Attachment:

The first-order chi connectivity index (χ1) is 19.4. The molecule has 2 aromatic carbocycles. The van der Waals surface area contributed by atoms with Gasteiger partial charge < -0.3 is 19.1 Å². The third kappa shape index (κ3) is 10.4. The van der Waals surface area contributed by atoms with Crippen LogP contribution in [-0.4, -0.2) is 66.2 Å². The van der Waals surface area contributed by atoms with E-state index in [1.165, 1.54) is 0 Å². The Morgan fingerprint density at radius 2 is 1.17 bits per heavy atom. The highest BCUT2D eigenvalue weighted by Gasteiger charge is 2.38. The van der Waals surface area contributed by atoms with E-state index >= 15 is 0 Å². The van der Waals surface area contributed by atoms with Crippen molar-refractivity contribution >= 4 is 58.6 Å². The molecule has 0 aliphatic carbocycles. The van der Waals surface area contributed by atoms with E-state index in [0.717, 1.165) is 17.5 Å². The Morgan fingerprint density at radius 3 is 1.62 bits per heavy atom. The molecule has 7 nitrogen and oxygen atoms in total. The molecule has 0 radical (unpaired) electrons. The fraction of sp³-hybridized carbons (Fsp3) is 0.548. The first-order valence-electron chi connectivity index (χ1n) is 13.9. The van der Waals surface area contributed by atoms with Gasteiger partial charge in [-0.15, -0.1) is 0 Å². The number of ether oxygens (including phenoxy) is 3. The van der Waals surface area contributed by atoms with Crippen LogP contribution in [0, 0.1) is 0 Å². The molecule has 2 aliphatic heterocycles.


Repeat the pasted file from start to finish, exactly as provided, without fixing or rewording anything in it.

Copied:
The first-order chi connectivity index (χ1) is 19.4. The molecule has 2 aromatic carbocycles. The van der Waals surface area contributed by atoms with Gasteiger partial charge < -0.3 is 19.1 Å². The third kappa shape index (κ3) is 10.4. The van der Waals surface area contributed by atoms with Crippen LogP contribution in [-0.4, -0.2) is 66.2 Å². The van der Waals surface area contributed by atoms with E-state index in [1.165, 1.54) is 0 Å². The Morgan fingerprint density at radius 2 is 1.17 bits per heavy atom. The highest BCUT2D eigenvalue weighted by Gasteiger charge is 2.38. The van der Waals surface area contributed by atoms with E-state index >= 15 is 0 Å². The van der Waals surface area contributed by atoms with Crippen molar-refractivity contribution >= 4 is 58.6 Å². The molecule has 0 aliphatic carbocycles. The van der Waals surface area contributed by atoms with E-state index in [0.717, 1.165) is 17.5 Å². The Morgan fingerprint density at radius 3 is 1.62 bits per heavy atom. The molecule has 7 nitrogen and oxygen atoms in total. The molecule has 0 radical (unpaired) electrons. The fraction of sp³-hybridized carbons (Fsp3) is 0.548. The first-order valence-electron chi connectivity index (χ1n) is 13.9. The van der Waals surface area contributed by atoms with Gasteiger partial charge in [-0.15, -0.1) is 0 Å². The number of ether oxygens (including phenoxy) is 3. The van der Waals surface area contributed by atoms with Crippen LogP contribution in [0, 0.1) is 0 Å². The molecule has 2 aliphatic heterocycles.